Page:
Ken Rechtin

District/Office: 
Political party: 
Nonpartisan
Question 1: 

Over the past several years many residents have found it difficult to find meaningful employment that is accessible to them. What steps will you take to ensure that residents in our more urban neighborhoods will be able to have the same opportunities as other communities, and to ensure that every part of the city benefits from economic development?

Yes, I do believe it is true that many of Newport's citizens have not benefited from the economic development efforts and "giveaways" of the past. I will guide future development with that in mind. I believe that economic development must be focused on benefiting our citizens, not the developer. Properly focusing on job creation that meets the skill set and abilities of our residents as well as proximity to their homes.

Question 2: 

Redevelopment in Newport has resulted in the relocation of affordable housing units and the present/former occupants. Given the model of concentration and isolation of the former generation of public housing, this relocation presents both challenges and opportunities. How do you plan to provide greater opportunities to low income residents while affirmatively furthering fair housing? 

Yes, relocation of affordable housing has occurred....somewhat! Much of the new affordable housing units does little to decrease the concentration. Newport needs to be part of a region wide recognition that concentration of low income housing is not only not good for the urban core, it is bad for our NKY region as well. To have as many public housing authorities in three counties as we have here in NKY not only is inefficient, but it continues to promote concentration. A beginning point will be to begin to discuss the benefits of working cooperatively among all the housing authorities. Possibly to begin a discussion on consolidation!

Question 3: 

Newport is one of the most diverse cities in northern Kentucky when it comes to racial and ethnic make up, and has many vibrant neighborhoods. Yet some residents see a distinct lack of representation on city boards or in city employment. What steps can the city take to make sure that community boards and city employment are representative of the city as a whole? 

The answer is to put in place some standards of representation so that board/employment reflects the make up of our community!

Question 4: 

Currently there are several 'brownfields' scattered throughout Newport. The most well known of these include the L&H Tool & Die site at 12th and Lowell, which was profiled in an USA Today article detailing brownfields and lead contamination, and the former Newport Steel location. What can the city do to help clean up these and other sites, and promote development that will enhance the communities surrounding them?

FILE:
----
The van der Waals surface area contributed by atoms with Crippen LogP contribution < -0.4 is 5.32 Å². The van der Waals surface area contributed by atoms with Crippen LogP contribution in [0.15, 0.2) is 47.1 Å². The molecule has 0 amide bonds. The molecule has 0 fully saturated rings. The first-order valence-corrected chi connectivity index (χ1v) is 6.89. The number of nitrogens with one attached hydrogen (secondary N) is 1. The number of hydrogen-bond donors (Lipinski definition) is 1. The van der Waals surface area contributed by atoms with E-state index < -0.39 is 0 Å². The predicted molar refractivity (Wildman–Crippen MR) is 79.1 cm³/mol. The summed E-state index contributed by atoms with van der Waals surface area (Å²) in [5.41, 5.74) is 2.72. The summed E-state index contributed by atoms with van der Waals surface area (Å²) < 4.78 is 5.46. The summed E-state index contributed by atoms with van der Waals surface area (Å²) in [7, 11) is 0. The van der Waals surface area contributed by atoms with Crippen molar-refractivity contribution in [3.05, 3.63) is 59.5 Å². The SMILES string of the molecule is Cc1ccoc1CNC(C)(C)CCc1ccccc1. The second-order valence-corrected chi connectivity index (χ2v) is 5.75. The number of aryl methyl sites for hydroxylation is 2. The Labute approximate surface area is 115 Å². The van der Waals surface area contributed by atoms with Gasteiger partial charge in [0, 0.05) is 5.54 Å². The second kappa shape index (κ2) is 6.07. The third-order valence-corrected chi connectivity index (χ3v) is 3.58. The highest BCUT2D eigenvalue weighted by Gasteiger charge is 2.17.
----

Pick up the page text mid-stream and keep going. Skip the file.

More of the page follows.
The brownfield sites are well know to our community. It is in the city's interest to facilitate the cleanup or capping of these sites so that they can be returned to productivity. Within the financial abilities of our city, I am committed to returning these sites to productive use.

Question 5: 

Citizens returning home from incarceration, and even those who have finished their probation and parole, often have trouble returning to their communities. Several cities and states have fostered initiatives aimed at helping these members of our community get back on their feet. Louisville and Cincinnati, for example, have removed questions about previous convictions from hiring applications. What steps do you feel Newport can and should take to help folks re-enter our community?

In conjunction with the other river cities and with the support of Campbell County (since Campbell County operates one of the largest county "prison" facilities within the City of Newport), I am committed to supporting legislation as has been outlined.

Question 6: 

Currently people who identify as lesbian, gay, bisexual, transgender, or queer (LGBTQ+) lack protection from discrimination in housing, employment, or public accommodation under state or federal law. Eight cities in Kentucky have passed their own expanded human rights ordinance, often referred to as a Fairness Ordinance, to extend protections to LGBTQ+ individuals. These cities include towns as small as Vicco (population 334), as large as Louisville (population 760,026), and as nearby as Covington (population 40,640). Do you support a Fairness Ordinance for Newport to protect LGBTQ+ individuals from discrimination?

Yes.